Tag Archives: Iran nuclear deal

I’m cautiously optimistic about the Iran deal. The high points are that Iran reduces its uranium stockpile by 98%, cuts its number of centrifuges for enrichment by 70% (and gets rid of its newer, more advanced ones), agrees to enrich only to a level that can be used for power production but not for weapons production, and most important sets up a robust inspection regime.

All that is is good, but there are some points that make some people unhappy.

It does allow Iran to keep its nuclear program. Sorry my imperialist friends, but even Iran has the right to develop nuclear energy. They want to sell their oil for cash, particularly as (or if) oil prices increase, rather than burn it all themselves. Nuclear energy is a staightforward business proposition for them.

It only lasts for 10-15 years. This is how negotiations work; you take what you can get, and then you keep talking after you get it. Sometimes all you can do is buy time, and a 10-15 year window is better than the 1 year window we have right right now. That gives us another decade to keep trying to talk them out of developing nuclear weapons. Meanwhile, their leadership is aging and their large under-30 population is increasingly disaffected with their government. Time is on our side, not Rouhani’s or Khameni’s.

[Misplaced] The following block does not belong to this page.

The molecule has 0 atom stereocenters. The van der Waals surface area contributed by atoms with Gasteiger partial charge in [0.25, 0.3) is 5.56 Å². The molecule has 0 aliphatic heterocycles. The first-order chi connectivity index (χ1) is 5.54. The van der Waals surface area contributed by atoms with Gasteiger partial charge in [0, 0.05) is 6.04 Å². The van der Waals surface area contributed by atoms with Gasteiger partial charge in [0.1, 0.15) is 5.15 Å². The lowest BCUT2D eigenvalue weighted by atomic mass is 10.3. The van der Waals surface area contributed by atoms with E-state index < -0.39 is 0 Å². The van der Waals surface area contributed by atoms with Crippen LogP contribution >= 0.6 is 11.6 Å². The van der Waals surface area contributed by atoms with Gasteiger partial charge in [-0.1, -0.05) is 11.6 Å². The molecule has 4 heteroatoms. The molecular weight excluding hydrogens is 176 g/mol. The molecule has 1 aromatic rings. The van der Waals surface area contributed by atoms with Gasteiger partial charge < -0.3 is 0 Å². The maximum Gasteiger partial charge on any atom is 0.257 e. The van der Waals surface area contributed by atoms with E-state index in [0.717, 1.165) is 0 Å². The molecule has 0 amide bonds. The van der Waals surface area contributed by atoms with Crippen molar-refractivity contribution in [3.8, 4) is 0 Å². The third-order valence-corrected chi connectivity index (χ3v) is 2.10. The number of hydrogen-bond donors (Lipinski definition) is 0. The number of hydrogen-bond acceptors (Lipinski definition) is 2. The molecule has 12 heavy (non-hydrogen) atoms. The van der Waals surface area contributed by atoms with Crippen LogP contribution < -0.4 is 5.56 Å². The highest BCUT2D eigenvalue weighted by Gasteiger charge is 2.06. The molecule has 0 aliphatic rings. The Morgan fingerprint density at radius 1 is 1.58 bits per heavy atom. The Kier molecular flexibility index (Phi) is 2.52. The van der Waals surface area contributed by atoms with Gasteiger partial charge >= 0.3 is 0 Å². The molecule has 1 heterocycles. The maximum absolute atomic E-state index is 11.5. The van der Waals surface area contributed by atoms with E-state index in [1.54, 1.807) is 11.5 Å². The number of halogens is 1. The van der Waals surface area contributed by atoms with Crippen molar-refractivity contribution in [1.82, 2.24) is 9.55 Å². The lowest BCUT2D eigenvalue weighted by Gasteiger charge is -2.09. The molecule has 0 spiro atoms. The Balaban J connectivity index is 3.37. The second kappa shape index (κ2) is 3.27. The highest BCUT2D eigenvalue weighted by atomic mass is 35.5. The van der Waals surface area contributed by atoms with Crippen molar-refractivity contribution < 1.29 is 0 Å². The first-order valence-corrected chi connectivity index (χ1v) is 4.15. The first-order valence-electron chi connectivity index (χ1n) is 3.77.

Will Iran actually allow inspections? That is the key. But while there’s reason to be skeptical of Iran, we can’t actually know how that works out until we get there. The agreement at least contains meaningful inspection protocols, so it’s too early to call it a failure. On paper, it appears to contain what critics demanded.

But don’t buy the Obama administration’s talk about sanctions “snapping back” if Iran doesn’t comply. The return of sanctions would not be automatic but would require a vote of the UN Security Council, where its chances of passage are slim. The reality is that almost nobody but the US wants sanctions on Iran even now. Not most of Europe, which wants to sell to Iran and purchase their oil; not Russia, which is Iran’s only reliable ally; and not China which is investing heavily in Iran and building a railroad to provide a quick route to Europe for Chinese goods. And for those keeping score, Russia and China have Security Council vetoes.

But deal or no deal, the effectiveness of the sanctions was dying out anyway. It’s time to accept that and move on.

Could we have gotten a better deal? It’s doubtful. Our real alternatives to this deal are the status quo or an invasion. Neither of those is as good as this deal.

Category: Statehouse